Kramer Body Shapes

It seems like all of us Kramer nuts generally argue over the differences in body shapes used. Additionally, it always seems like some poor soul on ebay is getting screwed around by buying what they think is an actual Baretta body, but turns out to be a Focus or Striker. I've compiled the pictures and animation below to show off the differences in the body shapes. Disclaimer: These drawings in the animation were traced exact to pictures I had of actual Kramer bodies. They are VERY close to what I've actually seen when I've laid the bodies down on top of each other to compare.

Kramer Body Shapes

Floyd Rose Sig.
Voyager Round Pts.
Vanguard Round Pts.
Horn Scoop Baretta
Tele (SC3)
Vanguard Pointed
Voyager Pointed
Dinky Soloist
Large Body Soloist
Archtop Stagemaster
Focus 2000
Elliot Easton
Paul Dean

Body Woods Used

Alder - Very common wood for Kramers, medium weight, medium brightness and low end.
Maple - Heavy, very bright. Used with Barettas, Pacers, Voyagers, Vanguards and more.
Mahogany - Very low end and mid-range wood type. Used on Stagemasters, Paul Deans, Nightswans, and more.
Mahogany with maple top - Used on the Liberty, Pacer SC3, and Pacer DC3
Poplar - Used on Pacers, Voyagers, Vanguards, Barettas and more. Has "green" coloration when viewed with no finish. Thought of as a "cheaper" wood among instrument makers, but not a horrible wood type.
Basswood - Used on many overseas Kramers, it is thought that Basswood was not used on American Series models.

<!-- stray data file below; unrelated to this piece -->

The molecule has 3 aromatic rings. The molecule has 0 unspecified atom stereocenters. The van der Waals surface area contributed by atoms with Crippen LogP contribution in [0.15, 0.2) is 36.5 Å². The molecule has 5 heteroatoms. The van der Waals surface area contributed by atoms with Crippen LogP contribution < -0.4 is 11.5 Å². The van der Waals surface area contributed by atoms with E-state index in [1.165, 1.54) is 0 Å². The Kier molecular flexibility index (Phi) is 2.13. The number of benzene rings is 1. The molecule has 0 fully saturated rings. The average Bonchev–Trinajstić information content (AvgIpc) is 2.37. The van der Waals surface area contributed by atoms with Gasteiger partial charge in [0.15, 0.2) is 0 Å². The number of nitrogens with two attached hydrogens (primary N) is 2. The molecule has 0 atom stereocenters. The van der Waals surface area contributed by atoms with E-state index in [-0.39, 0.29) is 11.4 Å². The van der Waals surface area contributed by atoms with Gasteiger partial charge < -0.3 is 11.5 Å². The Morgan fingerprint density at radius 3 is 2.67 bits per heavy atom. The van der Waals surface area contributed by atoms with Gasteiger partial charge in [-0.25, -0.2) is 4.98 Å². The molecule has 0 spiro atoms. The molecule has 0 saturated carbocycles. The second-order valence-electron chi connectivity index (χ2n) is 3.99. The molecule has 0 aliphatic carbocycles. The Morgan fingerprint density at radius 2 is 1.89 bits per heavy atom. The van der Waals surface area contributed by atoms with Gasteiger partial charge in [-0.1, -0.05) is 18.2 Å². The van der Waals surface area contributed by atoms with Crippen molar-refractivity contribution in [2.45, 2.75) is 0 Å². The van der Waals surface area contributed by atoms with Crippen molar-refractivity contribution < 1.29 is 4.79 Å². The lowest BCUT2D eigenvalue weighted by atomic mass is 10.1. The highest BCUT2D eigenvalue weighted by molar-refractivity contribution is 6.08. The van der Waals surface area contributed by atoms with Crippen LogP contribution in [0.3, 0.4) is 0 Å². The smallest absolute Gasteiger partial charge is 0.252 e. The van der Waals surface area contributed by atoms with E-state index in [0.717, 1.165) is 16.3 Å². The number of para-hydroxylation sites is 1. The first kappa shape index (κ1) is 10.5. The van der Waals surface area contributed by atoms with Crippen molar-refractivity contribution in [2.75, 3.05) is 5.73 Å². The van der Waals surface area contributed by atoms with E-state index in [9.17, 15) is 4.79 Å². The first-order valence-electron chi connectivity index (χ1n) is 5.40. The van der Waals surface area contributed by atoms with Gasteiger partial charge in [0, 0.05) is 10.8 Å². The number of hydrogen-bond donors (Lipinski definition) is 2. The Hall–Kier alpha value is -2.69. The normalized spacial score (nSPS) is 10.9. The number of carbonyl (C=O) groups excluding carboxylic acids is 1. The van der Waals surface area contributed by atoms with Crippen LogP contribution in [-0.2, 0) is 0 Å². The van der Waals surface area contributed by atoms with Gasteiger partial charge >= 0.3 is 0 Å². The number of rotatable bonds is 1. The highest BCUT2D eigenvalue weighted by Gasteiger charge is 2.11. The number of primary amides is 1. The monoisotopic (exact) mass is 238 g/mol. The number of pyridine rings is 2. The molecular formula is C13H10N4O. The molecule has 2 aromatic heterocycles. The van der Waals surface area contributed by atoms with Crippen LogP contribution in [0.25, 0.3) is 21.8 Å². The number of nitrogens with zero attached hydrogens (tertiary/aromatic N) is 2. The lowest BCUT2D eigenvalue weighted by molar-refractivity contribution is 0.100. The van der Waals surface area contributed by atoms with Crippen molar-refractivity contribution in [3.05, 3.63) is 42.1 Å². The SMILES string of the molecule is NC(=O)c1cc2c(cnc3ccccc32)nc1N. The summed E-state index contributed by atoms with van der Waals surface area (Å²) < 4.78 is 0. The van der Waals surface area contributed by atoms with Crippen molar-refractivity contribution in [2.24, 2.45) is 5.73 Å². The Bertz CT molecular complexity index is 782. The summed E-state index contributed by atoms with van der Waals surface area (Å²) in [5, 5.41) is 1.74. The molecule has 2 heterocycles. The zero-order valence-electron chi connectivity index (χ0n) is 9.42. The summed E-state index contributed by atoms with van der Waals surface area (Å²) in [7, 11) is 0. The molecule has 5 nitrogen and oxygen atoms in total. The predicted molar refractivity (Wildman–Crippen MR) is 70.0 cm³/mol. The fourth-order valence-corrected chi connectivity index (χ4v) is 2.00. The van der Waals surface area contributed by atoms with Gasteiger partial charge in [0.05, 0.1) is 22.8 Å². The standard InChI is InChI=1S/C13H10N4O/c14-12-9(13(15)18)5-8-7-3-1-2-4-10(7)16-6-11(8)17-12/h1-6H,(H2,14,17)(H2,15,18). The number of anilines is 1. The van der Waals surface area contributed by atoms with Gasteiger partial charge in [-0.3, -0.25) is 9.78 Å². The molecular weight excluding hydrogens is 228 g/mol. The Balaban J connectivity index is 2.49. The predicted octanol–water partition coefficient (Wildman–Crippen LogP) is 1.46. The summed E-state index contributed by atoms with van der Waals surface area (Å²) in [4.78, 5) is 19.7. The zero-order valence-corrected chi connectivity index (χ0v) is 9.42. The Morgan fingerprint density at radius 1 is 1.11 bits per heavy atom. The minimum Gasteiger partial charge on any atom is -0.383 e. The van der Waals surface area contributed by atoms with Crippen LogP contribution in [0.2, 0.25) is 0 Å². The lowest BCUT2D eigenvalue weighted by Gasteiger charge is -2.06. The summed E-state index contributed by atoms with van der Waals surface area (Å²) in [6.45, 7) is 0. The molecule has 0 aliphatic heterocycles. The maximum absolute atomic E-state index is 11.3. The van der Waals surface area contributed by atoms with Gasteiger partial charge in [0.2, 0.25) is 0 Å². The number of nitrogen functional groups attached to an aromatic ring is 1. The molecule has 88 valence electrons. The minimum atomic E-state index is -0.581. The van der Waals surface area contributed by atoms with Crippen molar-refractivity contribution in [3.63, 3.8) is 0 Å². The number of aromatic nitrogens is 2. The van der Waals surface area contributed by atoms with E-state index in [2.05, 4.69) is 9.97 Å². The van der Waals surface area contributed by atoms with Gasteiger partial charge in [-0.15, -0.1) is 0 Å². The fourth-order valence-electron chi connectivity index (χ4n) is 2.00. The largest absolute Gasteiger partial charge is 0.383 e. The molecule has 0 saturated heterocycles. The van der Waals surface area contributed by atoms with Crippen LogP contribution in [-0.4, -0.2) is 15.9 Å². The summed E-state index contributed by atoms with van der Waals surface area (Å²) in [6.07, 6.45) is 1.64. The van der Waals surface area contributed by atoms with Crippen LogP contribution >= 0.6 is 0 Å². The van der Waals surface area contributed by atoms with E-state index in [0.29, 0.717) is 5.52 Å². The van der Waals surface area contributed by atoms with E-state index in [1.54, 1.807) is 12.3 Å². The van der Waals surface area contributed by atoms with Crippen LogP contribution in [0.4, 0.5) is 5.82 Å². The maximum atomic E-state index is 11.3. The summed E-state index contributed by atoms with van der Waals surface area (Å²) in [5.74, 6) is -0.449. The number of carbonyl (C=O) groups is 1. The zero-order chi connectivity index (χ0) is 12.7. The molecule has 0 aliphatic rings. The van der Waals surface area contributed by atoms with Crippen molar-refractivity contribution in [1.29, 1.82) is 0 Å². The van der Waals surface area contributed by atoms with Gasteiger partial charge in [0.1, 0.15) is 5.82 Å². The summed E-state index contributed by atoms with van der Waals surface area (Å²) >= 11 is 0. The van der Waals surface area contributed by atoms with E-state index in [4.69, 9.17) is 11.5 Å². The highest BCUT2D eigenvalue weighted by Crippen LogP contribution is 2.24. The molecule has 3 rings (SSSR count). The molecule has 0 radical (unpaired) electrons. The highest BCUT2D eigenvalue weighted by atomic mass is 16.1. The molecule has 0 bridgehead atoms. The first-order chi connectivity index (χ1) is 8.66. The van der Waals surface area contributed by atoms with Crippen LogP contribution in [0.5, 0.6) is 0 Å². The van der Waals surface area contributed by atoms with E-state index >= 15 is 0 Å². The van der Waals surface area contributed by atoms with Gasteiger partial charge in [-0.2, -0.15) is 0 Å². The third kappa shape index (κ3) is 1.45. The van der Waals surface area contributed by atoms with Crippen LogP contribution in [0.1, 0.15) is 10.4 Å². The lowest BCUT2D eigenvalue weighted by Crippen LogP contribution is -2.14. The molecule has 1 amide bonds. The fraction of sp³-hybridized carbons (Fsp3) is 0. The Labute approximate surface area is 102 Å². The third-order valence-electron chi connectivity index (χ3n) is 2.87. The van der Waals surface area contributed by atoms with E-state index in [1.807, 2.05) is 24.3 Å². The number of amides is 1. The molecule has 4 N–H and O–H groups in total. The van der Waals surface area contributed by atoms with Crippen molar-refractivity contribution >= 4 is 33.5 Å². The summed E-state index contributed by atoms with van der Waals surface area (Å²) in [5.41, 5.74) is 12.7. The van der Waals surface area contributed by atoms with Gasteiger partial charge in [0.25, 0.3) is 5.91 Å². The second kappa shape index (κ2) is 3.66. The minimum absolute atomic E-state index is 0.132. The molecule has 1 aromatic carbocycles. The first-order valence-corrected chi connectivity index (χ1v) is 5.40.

Plywood or Laminate - Used exclusively on cheaper overseas models except for the Focus and Fx00 series.

Body Animation Showing Shapes
Frame Descriptions

Frame 1 - 1983/1984 Baretta body RED
Frame 2 - 1985-89 Baretta I body BLUE
Frame 3 - 1985/1989 body layered on 1985-89
Frame 4 - Overseas Focus body YELLOW
Frame 5 - Focus body layered over both Baretta bodies
Frame 6 - Striker Body GREEN
Frame 7 - Striker body layered over all bodies.

Baretta/Pacer Bodies - Most Baretta and Pacer bodies resemble these three shapes. Even though the pictures depict Barettas below, starting at 1983, most Pacers and Barettas utilized the same body shapes. The 1983/84 body is more round towards the bottom than the 85-89's. Additionally, the body contours on the 83/84's are more sharp, and not as rounded. That is, if you were to rest your arm on the arm cut "round-over" area, the round portion is more sharp. Another example is the tummy cut. The tummy cut round over has a much sharper transition between the sanded area and the flat area. Additionally, the 85-89 bodies are more "flat" at the bottom of the shape from a top view. The 1984's tend to be a bit more rounded, sort of like the Pacer Special bodies like Edward Van Halen used on his 5150 guitar. Additionally, all Baretta bodies feature the "canon" input jack with no jack plate compared to overseas Focus models. One other thing to note is that all bodies through part of 1986 had a truss rod notch at the neck joint, even though Kramer moved to a "top of the neck" trussrod adjustment in the 1985 time frame. Additionally, the recessed cavity bodies came into play around 1987 in the E11000 to E12000 serial number range.

1983/84 Baretta Body
Sharper body contours
Smaller Profile (compared to 85)
Rounded bottom
Flat mount tremolo route
Truss Rod notch at neck joint
1985-1987 Baretta Body
Rounded, smooth body contours
Wider bottom (left to right in picture)
More "flat" bottom edge
Flat mount tremolo route
Truss Rod notch at neck joint
1988-1989 Baretta Body
Rounded, smooth body contours
Fret Access contour on lower horn
More "flat" bottom edge
Recessed mount tremolo route
Truss Rod notch at neck joint

Baretta / Pacer Additional Body Characteristics
The Floyd holes have a smaller cutout towards the bottom on the hole to allow for "more improved" floating than that of the 1984 bodies. However, these can still be setup for the Floyd to be flush mounted. Focus bodies are perfect rectangles, like the 1983/84 Baretta bodies.